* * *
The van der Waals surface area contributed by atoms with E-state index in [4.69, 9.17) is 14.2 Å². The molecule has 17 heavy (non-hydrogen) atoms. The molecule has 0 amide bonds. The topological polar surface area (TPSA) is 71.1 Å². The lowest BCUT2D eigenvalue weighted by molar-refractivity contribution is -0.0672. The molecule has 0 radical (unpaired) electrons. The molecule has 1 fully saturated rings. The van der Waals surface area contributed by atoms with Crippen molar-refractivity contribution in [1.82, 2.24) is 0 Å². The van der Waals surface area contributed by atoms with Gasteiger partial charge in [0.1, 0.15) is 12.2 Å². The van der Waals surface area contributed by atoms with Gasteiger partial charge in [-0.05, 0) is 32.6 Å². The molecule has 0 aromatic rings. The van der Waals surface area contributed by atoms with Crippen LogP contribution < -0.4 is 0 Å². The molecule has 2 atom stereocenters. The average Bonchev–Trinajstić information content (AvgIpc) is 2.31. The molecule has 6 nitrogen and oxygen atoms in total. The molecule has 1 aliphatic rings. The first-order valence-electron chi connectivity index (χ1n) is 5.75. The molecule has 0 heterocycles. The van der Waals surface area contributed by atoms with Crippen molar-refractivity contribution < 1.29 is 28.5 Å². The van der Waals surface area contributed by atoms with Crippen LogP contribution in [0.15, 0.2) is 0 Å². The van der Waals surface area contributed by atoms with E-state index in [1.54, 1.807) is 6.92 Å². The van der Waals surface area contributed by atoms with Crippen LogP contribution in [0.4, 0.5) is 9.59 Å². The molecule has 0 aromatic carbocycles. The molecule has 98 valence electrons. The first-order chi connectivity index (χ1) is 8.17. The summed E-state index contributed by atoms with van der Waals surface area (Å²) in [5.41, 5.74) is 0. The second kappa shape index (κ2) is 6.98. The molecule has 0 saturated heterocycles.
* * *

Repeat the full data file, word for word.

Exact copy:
The van der Waals surface area contributed by atoms with E-state index in [4.69, 9.17) is 14.2 Å². The molecule has 17 heavy (non-hydrogen) atoms. The molecule has 0 amide bonds. The topological polar surface area (TPSA) is 71.1 Å². The lowest BCUT2D eigenvalue weighted by molar-refractivity contribution is -0.0672. The molecule has 0 radical (unpaired) electrons. The molecule has 1 fully saturated rings. The van der Waals surface area contributed by atoms with Crippen molar-refractivity contribution in [1.82, 2.24) is 0 Å². The van der Waals surface area contributed by atoms with Gasteiger partial charge in [0.1, 0.15) is 12.2 Å². The van der Waals surface area contributed by atoms with Gasteiger partial charge in [-0.05, 0) is 32.6 Å². The molecule has 0 aromatic rings. The van der Waals surface area contributed by atoms with Crippen LogP contribution < -0.4 is 0 Å². The molecule has 2 atom stereocenters. The average Bonchev–Trinajstić information content (AvgIpc) is 2.31. The molecule has 6 nitrogen and oxygen atoms in total. The molecule has 1 aliphatic rings. The first-order valence-electron chi connectivity index (χ1n) is 5.75. The molecule has 0 heterocycles. The van der Waals surface area contributed by atoms with Crippen molar-refractivity contribution < 1.29 is 28.5 Å². The van der Waals surface area contributed by atoms with Crippen LogP contribution in [0.15, 0.2) is 0 Å². The van der Waals surface area contributed by atoms with E-state index in [1.54, 1.807) is 6.92 Å². The van der Waals surface area contributed by atoms with Crippen LogP contribution in [0.4, 0.5) is 9.59 Å². The molecule has 0 aromatic carbocycles. The molecule has 98 valence electrons. The first-order chi connectivity index (χ1) is 8.17. The summed E-state index contributed by atoms with van der Waals surface area (Å²) in [5.41, 5.74) is 0. The second kappa shape index (κ2) is 6.98. The molecule has 0 saturated heterocycles.